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Stella Dallas (1937)

Approved | | Drama, Romance | 6 August 1937 (USA)
A working-class woman is willing to do whatever it takes to give her daughter a socially promising future.

Director:

Writers:

(screenplay), (screenplay) | 3 more credits »
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Nominated for 2 Oscars. See more awards »
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Cast

Complete credited cast:
...
...
...
Laurel Dallas
...
...
Ed Munn
...
Mrs. Martin
...
Charlie Martin
...
Miss Margaret Phillibrown
...
Richard Grosvenor
...
Mrs. Grosvenor
Bruce Satterlee ...
Con Morrison
Jimmy Butler ...
Con Morrison - Grown Up
Jack Egger ...
John Morrison
...
Lee Morrison
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Storyline

Working-class Stella Martin marries high-end Stephen Dallas and soon they have a daughter named Laurel. But Stephen's incessant demands of Stella to become what she isn't leads to their eventual separation. Stephen later marries Helen Morrison (his prior fiancée), and Laurel becomes the focus of Stella's life and love. Nothing is too good for Laurel as far as Stella is concerned. Determined to give her all the advantages, she takes Laurel on a trip to an expensive resort where Laurel makes friends with rich kids. After an embarrassing incident, Stella realizes that her daughter would go farther in life without Stella as her mother. Her subsequent sacrifice is shattering. Written by Anonymous

Plot Summary | Add Synopsis

Taglines:

The emotional classic of the screen See more »

Genres:

Drama | Romance

Certificate:

Approved | See all certifications »
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Details

Country:

Language:

Release Date:

6 August 1937 (USA)  »

Also Known As:

Als het moederhart spreekt  »

Company Credits

Show detailed on  »

Technical Specs

Runtime:

Sound Mix:

(Western Electric Mirrophonic Recording)

Aspect Ratio:

1.37 : 1
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Did You Know?

Trivia

The beginning of filming had been delayed because of a makeup artists' and hairdressers' strike by their unions to win recognition of the studios as a guild shop, and there was only a skeleton crew to groom the actors. Barbara O'Neil, who was making her film debut after years on the stage, was particularly upset by having to cross picket lines and be made up behind drawn curtains by Bob Stephanoff, head of the United Artists makeup department. Rattled by this experience and uncertain about film acting, O'Neil often arrived on the set for her scenes feeling very unsure of herself. Aware of her discomfort, Barbara Stanwyck visited O'Neill in her dressing room to offer encouragement. O'Neill would later recall her as "a marvellous, warm-hearted person. I knew it while working with her, and - recently watching a rerun of Stella Dallas - I understood the depth and strength of her work." See more »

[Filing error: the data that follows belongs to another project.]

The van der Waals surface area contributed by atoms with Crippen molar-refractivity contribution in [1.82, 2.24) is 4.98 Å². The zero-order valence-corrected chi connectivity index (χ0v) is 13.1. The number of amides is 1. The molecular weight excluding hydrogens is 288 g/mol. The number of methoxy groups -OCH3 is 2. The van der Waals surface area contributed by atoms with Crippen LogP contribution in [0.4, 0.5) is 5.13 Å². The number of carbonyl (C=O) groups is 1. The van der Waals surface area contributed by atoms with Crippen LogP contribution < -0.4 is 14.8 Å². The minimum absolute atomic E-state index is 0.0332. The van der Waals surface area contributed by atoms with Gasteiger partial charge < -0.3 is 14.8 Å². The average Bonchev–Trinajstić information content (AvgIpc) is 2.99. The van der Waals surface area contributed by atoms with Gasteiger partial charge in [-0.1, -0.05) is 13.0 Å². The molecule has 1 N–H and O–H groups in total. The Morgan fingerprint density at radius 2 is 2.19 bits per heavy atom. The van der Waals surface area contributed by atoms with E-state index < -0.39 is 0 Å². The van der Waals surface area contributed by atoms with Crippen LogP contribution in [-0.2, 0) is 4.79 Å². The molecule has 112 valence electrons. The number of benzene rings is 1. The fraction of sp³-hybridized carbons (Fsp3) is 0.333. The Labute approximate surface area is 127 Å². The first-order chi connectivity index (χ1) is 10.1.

Goofs

When Stephen Dallas is first seen in his office, he's typing a letter. You can see that his fingers type several different keys, spaced out on the keyboard (probably in the middle of the middle rows), before he lowers his hands and stops typing to read. Then when he reads, you see that his letter ends with - -. It's not possible for him to have typed - - using the keys he was striking before he lowered his hands. See more »

Quotes

Arthur W. Morley: Mrs. Dallas, I wrote you a letter, and in it I stated...
Stella Martin 'Stell' Dallas: You don't have to tell me what you stated, just tell me what you meant.
See more »


Soundtracks

Margie
(1920) (uncredited)
Music by Con Conrad and J. Russel Robinson
Played by the orchestra at the dance
See more »

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User Reviews

 
The Complexity of Mother Love
21 March 2007 | by (Buffalo, New York) – See all my reviews

Stella Dallas is probably one of the most complex roles in a soap opera for any female actress to play. She's loud, brassy, and vulgar. She also knows that she desperately wants some kind of class. Her problem is that she thinks she can marry it and her problems are solved.

For Barbara Stanwyck as Stella Martin that was only the beginning when she married Stephen Dallas played by John Boles. They come from different worlds, Stanwyck and Boles, and even with the birth of a daughter it doesn't bring them together.

Samuel Goldwyn had great success with the silent version of Stella Dallas, it was his biggest moneymaker as a silent film. Goldwyn waited until he found the right actress for Stella before doing it again.

Though he wanted Ruth Chatterton to play Stella, he was more than pleased with Barbara Stanwyck's Oscar nominated performance. Stanwyck hits Stella on every level just right, especially when she realizes after overhearing some women on a train talking about how vulgar she is and realizing what harm she was doing to her now grown up daughter played by Anne Shirley. Stanwyck makes the ultimate sacrifice for a mother and tears at the audience's hearts.

Two other performances I liked in Stella Dallas. One was Barbara O'Neil as Mrs. Morrison the widow who became John Boles's second wife. Her scene with Stanwyck as Stanwyck tells her to take Shirley off her hands is a classic. Barbara O'Neil was gracious and charming, and exhibits a discerning heart. This would have been her career role had she not also played Scarlett O'Hara's mother in Gone With the Wind.

The other performance is from that scene stealer Alan Hale as the good time salesman who Stanwyck takes up with. He's as vulgar as she is, but he also is not a bad person, just not anyone's ideal husband. Still they're as suited for each other as Boles and Stanwyck were not.

I guess the moral of the Stella Dallas story is that romance is not like water, it does not seek its own level. Maybe it should however.


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